September is an important month for suicide prevention. World Suicide Prevention Day (September 10, 2016) and National Suicide Prevention Week (September 5–11, 2016) provide us with opportunities to encourage people who are struggling with suicidal behavior to seek help, to assist friends, family members, and helping professionals in supporting individuals who are struggling with suicidal thoughts and behaviors, and to expand the numbers of people who are actively engaged in suicide prevention and mental health promotion.
But these goals require more than just shouting our messages from the rooftops or designating a day, week, or month to focus attention on suicide prevention. They require an informed and serious conversation. For far too long, conversations about suicide—if they took place at all—have focused on hopelessness, despair, and inevitability. But both research and practice show us that suicide can be prevented. We know that individuals at risk for suicide can overcome this risk and live healthy, productive, and fulfilling lives. And we know that applying evidence-based practices and delivering comprehensive and integrated prevention programs can reduce the rates of suicides in populations. September provides us with an opportunity to rededicate ourselves to changing the conversation about suicide from one of despair and inevitability to one of hope, health, and resilience. We can frame our messages to encourage hope. We can remind people at risk that there is hope. We can remind friends and families that there is help. And we can remind clinicians and other care providers that they can help.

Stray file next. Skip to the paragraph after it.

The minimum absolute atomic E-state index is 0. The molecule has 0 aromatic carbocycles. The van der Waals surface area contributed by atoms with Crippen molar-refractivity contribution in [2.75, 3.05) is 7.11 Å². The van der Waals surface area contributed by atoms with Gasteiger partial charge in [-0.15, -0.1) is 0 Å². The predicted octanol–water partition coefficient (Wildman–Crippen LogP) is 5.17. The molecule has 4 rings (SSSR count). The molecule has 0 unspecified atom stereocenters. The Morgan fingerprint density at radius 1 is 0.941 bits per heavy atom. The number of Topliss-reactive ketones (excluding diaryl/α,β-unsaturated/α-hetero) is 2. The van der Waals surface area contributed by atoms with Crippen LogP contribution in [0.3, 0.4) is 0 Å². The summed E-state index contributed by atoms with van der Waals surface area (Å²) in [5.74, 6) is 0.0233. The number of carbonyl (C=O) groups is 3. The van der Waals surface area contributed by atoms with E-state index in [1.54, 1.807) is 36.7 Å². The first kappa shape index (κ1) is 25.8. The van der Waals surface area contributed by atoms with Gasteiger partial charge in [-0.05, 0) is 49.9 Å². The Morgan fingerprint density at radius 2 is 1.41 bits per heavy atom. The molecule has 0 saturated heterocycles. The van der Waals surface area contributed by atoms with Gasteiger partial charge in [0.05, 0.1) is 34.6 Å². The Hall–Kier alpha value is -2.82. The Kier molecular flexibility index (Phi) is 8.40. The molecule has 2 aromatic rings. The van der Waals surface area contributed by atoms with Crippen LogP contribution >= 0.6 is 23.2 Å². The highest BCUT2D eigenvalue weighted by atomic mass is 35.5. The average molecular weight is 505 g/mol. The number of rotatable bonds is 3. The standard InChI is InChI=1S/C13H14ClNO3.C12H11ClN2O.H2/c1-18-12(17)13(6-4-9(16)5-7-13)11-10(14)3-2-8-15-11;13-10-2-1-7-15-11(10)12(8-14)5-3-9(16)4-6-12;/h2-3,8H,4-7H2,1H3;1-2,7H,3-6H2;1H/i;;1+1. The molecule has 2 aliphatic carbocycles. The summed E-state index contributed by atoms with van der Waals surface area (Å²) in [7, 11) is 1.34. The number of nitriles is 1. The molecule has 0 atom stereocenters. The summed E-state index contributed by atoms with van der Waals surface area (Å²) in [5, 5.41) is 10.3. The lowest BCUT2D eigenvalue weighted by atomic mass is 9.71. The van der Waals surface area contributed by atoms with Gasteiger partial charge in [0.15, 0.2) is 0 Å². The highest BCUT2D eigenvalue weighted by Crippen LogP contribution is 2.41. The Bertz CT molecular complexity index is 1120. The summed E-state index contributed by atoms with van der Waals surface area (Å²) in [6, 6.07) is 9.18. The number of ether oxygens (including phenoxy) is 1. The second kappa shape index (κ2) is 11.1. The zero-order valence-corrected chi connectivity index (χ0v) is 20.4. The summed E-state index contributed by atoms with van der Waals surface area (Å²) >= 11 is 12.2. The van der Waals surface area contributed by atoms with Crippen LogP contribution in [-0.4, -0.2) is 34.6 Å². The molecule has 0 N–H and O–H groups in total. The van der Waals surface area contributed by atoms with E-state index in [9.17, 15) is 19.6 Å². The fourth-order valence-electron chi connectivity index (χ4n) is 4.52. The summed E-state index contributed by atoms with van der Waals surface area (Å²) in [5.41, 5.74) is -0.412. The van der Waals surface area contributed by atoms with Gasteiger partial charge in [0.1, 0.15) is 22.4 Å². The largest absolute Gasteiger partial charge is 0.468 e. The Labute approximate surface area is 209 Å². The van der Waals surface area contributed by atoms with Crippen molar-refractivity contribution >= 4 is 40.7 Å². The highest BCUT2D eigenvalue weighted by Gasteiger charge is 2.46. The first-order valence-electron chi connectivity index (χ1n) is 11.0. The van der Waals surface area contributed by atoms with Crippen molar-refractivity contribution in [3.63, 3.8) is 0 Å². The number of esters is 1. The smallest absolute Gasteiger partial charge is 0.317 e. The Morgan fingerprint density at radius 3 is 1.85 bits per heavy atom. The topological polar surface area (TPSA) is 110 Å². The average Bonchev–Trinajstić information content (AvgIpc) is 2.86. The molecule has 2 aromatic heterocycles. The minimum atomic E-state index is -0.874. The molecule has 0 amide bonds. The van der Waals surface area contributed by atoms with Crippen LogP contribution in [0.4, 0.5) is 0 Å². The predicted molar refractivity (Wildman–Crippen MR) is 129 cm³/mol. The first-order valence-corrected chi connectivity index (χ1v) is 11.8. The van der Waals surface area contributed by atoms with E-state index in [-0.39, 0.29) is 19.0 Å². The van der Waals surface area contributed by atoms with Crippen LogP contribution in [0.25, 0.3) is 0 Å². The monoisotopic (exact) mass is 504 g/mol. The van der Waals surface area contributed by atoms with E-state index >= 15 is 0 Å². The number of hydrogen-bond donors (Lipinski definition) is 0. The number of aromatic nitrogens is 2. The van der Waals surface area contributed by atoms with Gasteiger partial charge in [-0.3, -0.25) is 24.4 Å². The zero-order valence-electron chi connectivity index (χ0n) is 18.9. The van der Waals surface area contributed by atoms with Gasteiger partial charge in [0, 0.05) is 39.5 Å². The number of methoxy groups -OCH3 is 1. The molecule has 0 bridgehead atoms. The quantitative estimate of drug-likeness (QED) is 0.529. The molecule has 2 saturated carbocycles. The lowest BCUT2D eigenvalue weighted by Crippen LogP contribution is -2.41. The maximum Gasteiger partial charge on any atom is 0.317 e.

There is hope, for everyone. For those dealing with mental health issues, and to those dealing with childhood abuse. As long as there is a tomorrow, there is hope.